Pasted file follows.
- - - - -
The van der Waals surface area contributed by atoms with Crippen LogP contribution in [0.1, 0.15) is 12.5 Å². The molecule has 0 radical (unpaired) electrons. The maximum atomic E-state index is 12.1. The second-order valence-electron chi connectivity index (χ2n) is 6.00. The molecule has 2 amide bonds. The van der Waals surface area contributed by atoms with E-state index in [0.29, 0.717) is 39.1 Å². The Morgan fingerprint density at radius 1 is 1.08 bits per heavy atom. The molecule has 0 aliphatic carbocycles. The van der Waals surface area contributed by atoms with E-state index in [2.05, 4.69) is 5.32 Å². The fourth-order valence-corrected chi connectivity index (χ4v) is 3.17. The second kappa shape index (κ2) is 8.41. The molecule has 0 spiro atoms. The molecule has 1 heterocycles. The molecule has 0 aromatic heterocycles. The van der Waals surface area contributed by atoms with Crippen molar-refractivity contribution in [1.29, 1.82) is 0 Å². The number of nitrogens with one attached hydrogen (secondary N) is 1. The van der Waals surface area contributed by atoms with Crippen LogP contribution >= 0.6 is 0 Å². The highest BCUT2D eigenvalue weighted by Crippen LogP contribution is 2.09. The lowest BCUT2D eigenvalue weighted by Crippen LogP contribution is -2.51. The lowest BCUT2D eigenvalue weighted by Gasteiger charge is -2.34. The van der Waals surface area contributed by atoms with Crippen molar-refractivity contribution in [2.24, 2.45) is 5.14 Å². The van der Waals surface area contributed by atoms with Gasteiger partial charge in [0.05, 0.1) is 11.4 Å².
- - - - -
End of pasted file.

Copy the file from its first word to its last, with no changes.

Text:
The van der Waals surface area contributed by atoms with Crippen LogP contribution in [0.1, 0.15) is 12.5 Å². The molecule has 0 radical (unpaired) electrons. The maximum atomic E-state index is 12.1. The second-order valence-electron chi connectivity index (χ2n) is 6.00. The molecule has 2 amide bonds. The van der Waals surface area contributed by atoms with E-state index in [0.29, 0.717) is 39.1 Å². The Morgan fingerprint density at radius 1 is 1.08 bits per heavy atom. The molecule has 0 aliphatic carbocycles. The van der Waals surface area contributed by atoms with E-state index in [2.05, 4.69) is 5.32 Å². The fourth-order valence-corrected chi connectivity index (χ4v) is 3.17. The second kappa shape index (κ2) is 8.41. The molecule has 0 spiro atoms. The molecule has 1 heterocycles. The molecule has 0 aromatic heterocycles. The van der Waals surface area contributed by atoms with Crippen molar-refractivity contribution in [1.29, 1.82) is 0 Å². The number of nitrogens with one attached hydrogen (secondary N) is 1. The van der Waals surface area contributed by atoms with Crippen LogP contribution >= 0.6 is 0 Å². The highest BCUT2D eigenvalue weighted by Crippen LogP contribution is 2.09. The lowest BCUT2D eigenvalue weighted by Crippen LogP contribution is -2.51. The lowest BCUT2D eigenvalue weighted by Gasteiger charge is -2.34. The van der Waals surface area contributed by atoms with Crippen molar-refractivity contribution in [2.24, 2.45) is 5.14 Å². The van der Waals surface area contributed by atoms with Gasteiger partial charge in [0.05, 0.1) is 11.4 Å².